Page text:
In 1553, Spanish conquistador Pedro Cieza de León included in the first part of his Crónicas del Perú, a description of what he assumed were trail markers, basically a series of shallow trenches stretching across the plateaus of the Nazca Desert. Then in 1940, historian Paul Kosok flew over the trenches and saw in their patterns the very clear shape of a bird.
Eventually the Nazca lines were discovered to include several hundred animal and human figures of varying sizes covering nearly 200 square miles. Experts determined the lines were pretty simple to make with only very limited ancient trenching tools similar to what non-experts might call “sticks.” Many of these very technical tools have been found near the trenches and have helped scientists to date the designs to between 500 BC and 500 AD.
But no one has been able to come up with a completely satisfactory explanation of why the designs were put there in the first place. It’s been suggested by archaeologists that the trenches may be related to irrigation. Some astronomers think the designs may point out important heavenly bodies or mirror the constellations. Many anthropologists think the designs might be a type of offering to the gods who had the power to either bless or curse crops in the arid land. And one art historian even suggested the lines might be giant ancient textile patterns.
But the most delightful explanation comes from the field of Ancient Astronaut Theory, or as it is more commonly known among professional circles, Crazy Town. What Crazy Town suggests is that the lines and shapes were constructed to commemorate a visit to Earth from aliens, and that they were perhaps even created by the alien visitors themselves.
Because research is tedious and slow and, you know, aliens.
Ancient Astronaut Theorists have enjoyed a certain degree of seeming legitimacy for the last few years because of the History Channel show, Ancient Aliens, which premiered in 2009. Now, I know what you’re thinking. A channel that purports to focus on history while mostly providing reality shows about pawn brokers and monster hunters, parallels pretty nicely a blog that claims to be about history, but winds up being more about my dog.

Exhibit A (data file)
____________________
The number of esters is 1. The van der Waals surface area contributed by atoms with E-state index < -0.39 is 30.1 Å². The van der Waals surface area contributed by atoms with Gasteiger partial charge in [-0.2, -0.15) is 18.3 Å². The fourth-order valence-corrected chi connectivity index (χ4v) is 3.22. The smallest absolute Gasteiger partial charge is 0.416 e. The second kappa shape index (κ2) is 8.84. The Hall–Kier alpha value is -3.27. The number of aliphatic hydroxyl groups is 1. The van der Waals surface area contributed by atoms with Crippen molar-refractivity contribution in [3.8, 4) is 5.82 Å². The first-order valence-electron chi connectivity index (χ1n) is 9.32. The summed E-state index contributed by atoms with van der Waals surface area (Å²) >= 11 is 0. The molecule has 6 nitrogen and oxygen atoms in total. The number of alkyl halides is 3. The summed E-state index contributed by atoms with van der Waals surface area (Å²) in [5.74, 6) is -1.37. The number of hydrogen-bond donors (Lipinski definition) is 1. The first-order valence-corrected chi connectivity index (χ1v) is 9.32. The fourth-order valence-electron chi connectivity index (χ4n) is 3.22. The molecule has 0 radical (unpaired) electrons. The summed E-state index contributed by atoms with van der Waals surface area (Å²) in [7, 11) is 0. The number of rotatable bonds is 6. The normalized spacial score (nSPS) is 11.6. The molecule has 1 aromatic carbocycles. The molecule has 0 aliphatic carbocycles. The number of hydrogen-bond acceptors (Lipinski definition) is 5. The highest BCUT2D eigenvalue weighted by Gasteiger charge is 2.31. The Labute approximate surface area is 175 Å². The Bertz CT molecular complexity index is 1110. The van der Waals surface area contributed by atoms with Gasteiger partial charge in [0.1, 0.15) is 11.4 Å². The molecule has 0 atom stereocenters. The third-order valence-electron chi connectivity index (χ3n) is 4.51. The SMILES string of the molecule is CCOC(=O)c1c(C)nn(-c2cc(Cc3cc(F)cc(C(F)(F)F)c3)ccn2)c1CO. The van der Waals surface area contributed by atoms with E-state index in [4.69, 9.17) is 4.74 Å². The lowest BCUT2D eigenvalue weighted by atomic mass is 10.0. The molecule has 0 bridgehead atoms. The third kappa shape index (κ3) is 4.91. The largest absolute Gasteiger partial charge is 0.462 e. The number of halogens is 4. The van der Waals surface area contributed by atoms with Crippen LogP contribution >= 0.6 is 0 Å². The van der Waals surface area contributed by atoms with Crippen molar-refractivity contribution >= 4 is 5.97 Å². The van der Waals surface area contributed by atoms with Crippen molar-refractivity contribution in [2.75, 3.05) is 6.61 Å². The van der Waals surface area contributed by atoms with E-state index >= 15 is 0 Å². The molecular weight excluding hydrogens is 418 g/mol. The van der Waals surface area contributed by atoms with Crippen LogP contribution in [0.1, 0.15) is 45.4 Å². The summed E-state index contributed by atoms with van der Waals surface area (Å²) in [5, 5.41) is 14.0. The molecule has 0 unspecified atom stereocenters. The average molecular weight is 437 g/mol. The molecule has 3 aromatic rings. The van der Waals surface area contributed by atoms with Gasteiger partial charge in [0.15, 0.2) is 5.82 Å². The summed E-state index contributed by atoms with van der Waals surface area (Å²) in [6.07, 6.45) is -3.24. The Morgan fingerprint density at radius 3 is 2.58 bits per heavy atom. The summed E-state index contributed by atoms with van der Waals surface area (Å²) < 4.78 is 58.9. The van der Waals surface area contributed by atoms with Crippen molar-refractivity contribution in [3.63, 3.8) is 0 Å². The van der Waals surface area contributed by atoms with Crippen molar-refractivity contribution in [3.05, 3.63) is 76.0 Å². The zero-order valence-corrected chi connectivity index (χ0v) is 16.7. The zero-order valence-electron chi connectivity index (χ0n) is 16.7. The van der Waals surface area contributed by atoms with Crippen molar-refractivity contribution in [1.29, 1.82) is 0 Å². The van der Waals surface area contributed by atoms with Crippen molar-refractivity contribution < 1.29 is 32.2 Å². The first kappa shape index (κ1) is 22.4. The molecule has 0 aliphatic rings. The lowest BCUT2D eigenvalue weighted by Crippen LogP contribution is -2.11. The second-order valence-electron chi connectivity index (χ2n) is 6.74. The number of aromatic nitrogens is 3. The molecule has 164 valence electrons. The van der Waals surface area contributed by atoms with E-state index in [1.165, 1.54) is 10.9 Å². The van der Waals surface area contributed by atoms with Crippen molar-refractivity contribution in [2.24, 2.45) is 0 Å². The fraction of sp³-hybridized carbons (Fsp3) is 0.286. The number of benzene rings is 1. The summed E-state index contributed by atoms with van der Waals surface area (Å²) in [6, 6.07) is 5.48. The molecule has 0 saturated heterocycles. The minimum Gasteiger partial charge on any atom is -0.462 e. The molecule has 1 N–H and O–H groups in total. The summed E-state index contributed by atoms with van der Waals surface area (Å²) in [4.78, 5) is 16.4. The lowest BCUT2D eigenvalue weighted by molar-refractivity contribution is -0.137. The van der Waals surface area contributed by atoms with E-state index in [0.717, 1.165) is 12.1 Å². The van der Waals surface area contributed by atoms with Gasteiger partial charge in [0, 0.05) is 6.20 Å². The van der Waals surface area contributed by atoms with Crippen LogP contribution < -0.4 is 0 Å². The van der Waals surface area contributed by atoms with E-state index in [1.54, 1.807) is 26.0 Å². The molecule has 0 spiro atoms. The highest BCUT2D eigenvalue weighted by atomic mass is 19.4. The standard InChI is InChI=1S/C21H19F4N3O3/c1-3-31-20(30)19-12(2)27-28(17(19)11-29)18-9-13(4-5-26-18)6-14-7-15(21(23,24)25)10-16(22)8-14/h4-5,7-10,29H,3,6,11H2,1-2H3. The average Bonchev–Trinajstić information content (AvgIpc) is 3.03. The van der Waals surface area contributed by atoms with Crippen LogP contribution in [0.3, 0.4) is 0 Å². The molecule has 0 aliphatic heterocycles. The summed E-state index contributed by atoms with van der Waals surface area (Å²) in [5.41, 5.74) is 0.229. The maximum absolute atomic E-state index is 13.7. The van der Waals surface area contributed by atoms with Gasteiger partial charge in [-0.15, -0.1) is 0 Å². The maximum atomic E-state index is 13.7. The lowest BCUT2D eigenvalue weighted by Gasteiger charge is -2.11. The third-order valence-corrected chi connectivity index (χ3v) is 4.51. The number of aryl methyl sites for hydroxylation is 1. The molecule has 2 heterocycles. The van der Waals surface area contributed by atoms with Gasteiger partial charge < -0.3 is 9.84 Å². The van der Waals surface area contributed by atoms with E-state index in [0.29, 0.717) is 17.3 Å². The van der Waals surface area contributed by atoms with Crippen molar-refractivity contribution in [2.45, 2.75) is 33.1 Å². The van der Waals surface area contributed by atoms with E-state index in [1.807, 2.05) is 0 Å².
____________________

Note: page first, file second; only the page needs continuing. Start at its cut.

I like the History Channel, at least some of it. When it started out, its list of programs mostly included thoughtful and well-produced documentaries about World War II. Even today you can occasionally find thoughtful and well-produced documentaries featuring the commentary of actual experts in their respective, non-crazy fields of study. Which is why the History Channel, much like this blog, can still lull you into thinking that it’s a reliable source of solid information.
Because even Ancient Aliens tends to start out sounding pretty legit. The camera swoops in on an ancient landscape. A voice with an unmistakable authoritative ring begins to ask serious, thought-provoking questions. The author of Great Adventures in Crazy Town, sounding more or less like an academic, sums up the conventional archaeological explanation of what you’re seeing. Then, just when they have you thinking that you’re being spoon-fed all the important details that will make you sound brilliant at your next cocktail party: BOOM! Aliens.
It’s a little disconcerting when a trusted authoritative source takes a detour through Crazy Town. And I imagine that’s how my oldest son felt when he came to me a couple weeks ago with a problem. We were about to leave on a long road trip through the northeast, and I was busy working my way through the packing process so, really, I was in Crazy Town already. He reminded me, a trusted reliable source of all things crafty and motherly, that he needed a space-themed costume for the camp he was scheduled to go to the day after we were due back from vacation.
And motherly craft magic is tedious and slow, and you know, aliens.
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